Supreme Court upholds ban on ‘straw man’ gun purchases


SHFWire photo by Anna Giles

The Supreme Court building.

Anna Giles, SHFWire reporter

WASHINGTON – The Supreme Court upheld a federal gun law banning someone from purchasing a gun on another person’s behalf and lying about it to the dealer – even if both can legally own a gun.

Monday’s 5-4 decision upheld the conviction of former policeman Bruce Abramski, who offered to purchase a Glock 19 handgun for his uncle because he thought he could get a discount with his old police I.D. This type of transaction is called a “straw man” purchase. Abramski bought the gun in Virginia in 2009 and sold it to his uncle in Pennsylvania.

Neither was prohibited from owning a firearm. The majority upheld a lower court ruling that Abramski’s act was illegal.

Federal regulations required Abramski to fill out a form that asked if he was the “actual buyer” of the gun – to which he answered yes. Abramski argued that federal gun law does not care about straw purchases.

As long as the person at the counter is eligible to own the gun, the sale to him should also be legal, according to the dissent written by Justice Antonin Scalia and joined by Chief Justice John G. Roberts Jr., and Justices Clarence Thomas and Samuel A. Alito Jr.

Justice Elena Kagan wrote the majority opinion, which was joined by Justices Anthony M. Kennedy, Ruth Bader Ginsburg, Stephen G. Breyer and Sonia Sotomayor.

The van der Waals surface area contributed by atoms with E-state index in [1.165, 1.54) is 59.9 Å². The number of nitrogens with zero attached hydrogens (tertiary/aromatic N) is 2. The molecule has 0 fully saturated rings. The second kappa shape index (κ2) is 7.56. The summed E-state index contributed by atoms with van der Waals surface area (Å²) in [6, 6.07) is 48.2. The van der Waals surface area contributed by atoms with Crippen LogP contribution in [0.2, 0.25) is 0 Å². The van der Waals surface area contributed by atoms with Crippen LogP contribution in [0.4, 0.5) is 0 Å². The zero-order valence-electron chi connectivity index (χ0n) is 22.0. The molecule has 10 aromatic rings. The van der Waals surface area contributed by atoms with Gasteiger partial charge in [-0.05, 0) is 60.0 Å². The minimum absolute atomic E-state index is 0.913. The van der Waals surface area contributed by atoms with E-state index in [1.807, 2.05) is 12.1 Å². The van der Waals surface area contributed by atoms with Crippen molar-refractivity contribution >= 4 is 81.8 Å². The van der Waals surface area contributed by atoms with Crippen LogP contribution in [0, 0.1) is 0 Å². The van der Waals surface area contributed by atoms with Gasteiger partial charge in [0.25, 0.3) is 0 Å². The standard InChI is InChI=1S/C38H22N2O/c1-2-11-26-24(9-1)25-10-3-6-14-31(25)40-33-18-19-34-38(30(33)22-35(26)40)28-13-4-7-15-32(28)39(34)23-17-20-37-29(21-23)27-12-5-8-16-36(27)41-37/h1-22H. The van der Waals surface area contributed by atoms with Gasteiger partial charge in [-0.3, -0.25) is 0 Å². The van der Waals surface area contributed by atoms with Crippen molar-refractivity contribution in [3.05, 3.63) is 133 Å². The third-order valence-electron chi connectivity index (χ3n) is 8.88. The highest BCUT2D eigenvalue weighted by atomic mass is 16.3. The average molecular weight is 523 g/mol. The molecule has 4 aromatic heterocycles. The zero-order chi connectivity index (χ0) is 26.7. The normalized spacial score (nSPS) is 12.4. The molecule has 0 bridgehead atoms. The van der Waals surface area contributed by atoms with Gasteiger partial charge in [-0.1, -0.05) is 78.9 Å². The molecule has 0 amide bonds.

“No piece of information is more important under federal firearms law than the identity of a gun’s purchaser,” Kagan wrote.

Jonathan Lowy, director of the Legal Action Project at the Brady Center to Prevent Gun Violence, said in a written statement that court “has properly recognized that federal law requires that those who intend to buy a gun from a licensed gun dealer cannot circumvent the Brady law by using a straw purchaser, but must submit to a Brady background check.”

The court ruled that upholding the federal law was crucial to the safe sale of guns. Almost half of all gun trafficking investigations involve straw purchasers, according to the Bureau of Alcohol, Tobacco and Firearms. Proper federal background checks are vital to keeping guns out of the hands of felons, drug addicts, and the mentally ill, the opinion said.

“This is a very big and very positive decision that will save lives by keeping guns out of the hands of dangerous people. Once again the Supreme Court rejected efforts by the corporate gun lobby to undermine federal gun laws, reaffirming that sensible laws can have a big impact while being consistent with the Second Amendment,” Dan Gross, the Brady Center’s president, said in a statement.

The National Rifle Association, a pro-gun rights activist group, sided with the dissent.

In a friend-of-the-court brief submitted before the court heard arguments in the case, the NRA said“congress’ intent was not to prevent transfers of firearms between persons who are both legally entitled to purchase the firearm.”

The opinion did not address the Second Amendment right to bear arms. It was restricted to an interpretation of a law that is intended to prevent felons and others who are not allowed to own guns from buying them and to assist law enforcement authorities in tracing guns used in a crime.

Anna Giles is a senior broadcast journalism and international relations major at Syracuse University. She is currently participating the Scripps Howard Foundation’s Semester in Washington program. She may be reached at [email protected]